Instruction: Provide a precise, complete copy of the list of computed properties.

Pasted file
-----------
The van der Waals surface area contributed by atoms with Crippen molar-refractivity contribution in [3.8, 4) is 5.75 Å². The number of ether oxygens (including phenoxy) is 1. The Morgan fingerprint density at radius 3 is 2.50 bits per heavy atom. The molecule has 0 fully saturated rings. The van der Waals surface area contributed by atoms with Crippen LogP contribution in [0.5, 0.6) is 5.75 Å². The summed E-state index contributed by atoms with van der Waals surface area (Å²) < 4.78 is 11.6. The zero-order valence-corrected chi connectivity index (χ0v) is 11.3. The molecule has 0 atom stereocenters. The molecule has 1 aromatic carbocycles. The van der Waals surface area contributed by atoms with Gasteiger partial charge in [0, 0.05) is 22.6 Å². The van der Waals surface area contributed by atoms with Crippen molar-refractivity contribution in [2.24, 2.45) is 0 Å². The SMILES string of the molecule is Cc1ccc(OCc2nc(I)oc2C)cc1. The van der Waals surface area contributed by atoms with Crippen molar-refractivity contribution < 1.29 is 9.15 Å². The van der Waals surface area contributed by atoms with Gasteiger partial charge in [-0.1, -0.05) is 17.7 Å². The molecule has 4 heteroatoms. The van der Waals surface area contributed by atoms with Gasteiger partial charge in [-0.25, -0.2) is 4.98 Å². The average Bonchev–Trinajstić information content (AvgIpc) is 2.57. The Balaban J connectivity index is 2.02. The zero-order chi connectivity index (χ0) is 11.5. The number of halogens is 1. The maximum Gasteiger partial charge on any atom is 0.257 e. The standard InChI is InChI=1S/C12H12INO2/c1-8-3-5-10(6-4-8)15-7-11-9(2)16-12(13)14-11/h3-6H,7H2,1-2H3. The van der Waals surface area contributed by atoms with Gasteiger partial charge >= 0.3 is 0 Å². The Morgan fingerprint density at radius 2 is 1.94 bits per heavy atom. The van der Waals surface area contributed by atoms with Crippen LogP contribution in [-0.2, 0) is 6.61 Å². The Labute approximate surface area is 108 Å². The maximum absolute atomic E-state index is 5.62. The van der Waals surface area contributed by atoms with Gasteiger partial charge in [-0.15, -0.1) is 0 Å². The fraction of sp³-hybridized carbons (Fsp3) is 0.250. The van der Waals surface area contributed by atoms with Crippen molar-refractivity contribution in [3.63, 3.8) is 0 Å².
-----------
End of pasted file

The van der Waals surface area contributed by atoms with Crippen molar-refractivity contribution in [3.8, 4) is 5.75 Å². The number of ether oxygens (including phenoxy) is 1. The Morgan fingerprint density at radius 3 is 2.50 bits per heavy atom. The molecule has 0 fully saturated rings. The van der Waals surface area contributed by atoms with Crippen LogP contribution in [0.5, 0.6) is 5.75 Å². The summed E-state index contributed by atoms with van der Waals surface area (Å²) < 4.78 is 11.6. The zero-order valence-corrected chi connectivity index (χ0v) is 11.3. The molecule has 0 atom stereocenters. The molecule has 1 aromatic carbocycles. The van der Waals surface area contributed by atoms with Gasteiger partial charge in [0, 0.05) is 22.6 Å². The van der Waals surface area contributed by atoms with Crippen molar-refractivity contribution in [2.24, 2.45) is 0 Å². The SMILES string of the molecule is Cc1ccc(OCc2nc(I)oc2C)cc1. The van der Waals surface area contributed by atoms with Crippen molar-refractivity contribution < 1.29 is 9.15 Å². The van der Waals surface area contributed by atoms with Gasteiger partial charge in [-0.1, -0.05) is 17.7 Å². The molecule has 4 heteroatoms. The van der Waals surface area contributed by atoms with Gasteiger partial charge in [-0.25, -0.2) is 4.98 Å². The average Bonchev–Trinajstić information content (AvgIpc) is 2.57. The Balaban J connectivity index is 2.02. The zero-order chi connectivity index (χ0) is 11.5. The number of halogens is 1. The maximum Gasteiger partial charge on any atom is 0.257 e. The standard InChI is InChI=1S/C12H12INO2/c1-8-3-5-10(6-4-8)15-7-11-9(2)16-12(13)14-11/h3-6H,7H2,1-2H3. The van der Waals surface area contributed by atoms with Gasteiger partial charge >= 0.3 is 0 Å². The Morgan fingerprint density at radius 2 is 1.94 bits per heavy atom. The van der Waals surface area contributed by atoms with Crippen LogP contribution in [-0.2, 0) is 6.61 Å². The Labute approximate surface area is 108 Å². The maximum absolute atomic E-state index is 5.62. The van der Waals surface area contributed by atoms with Gasteiger partial charge in [-0.15, -0.1) is 0 Å². The fraction of sp³-hybridized carbons (Fsp3) is 0.250. The van der Waals surface area contributed by atoms with Crippen molar-refractivity contribution in [3.63, 3.8) is 0 Å².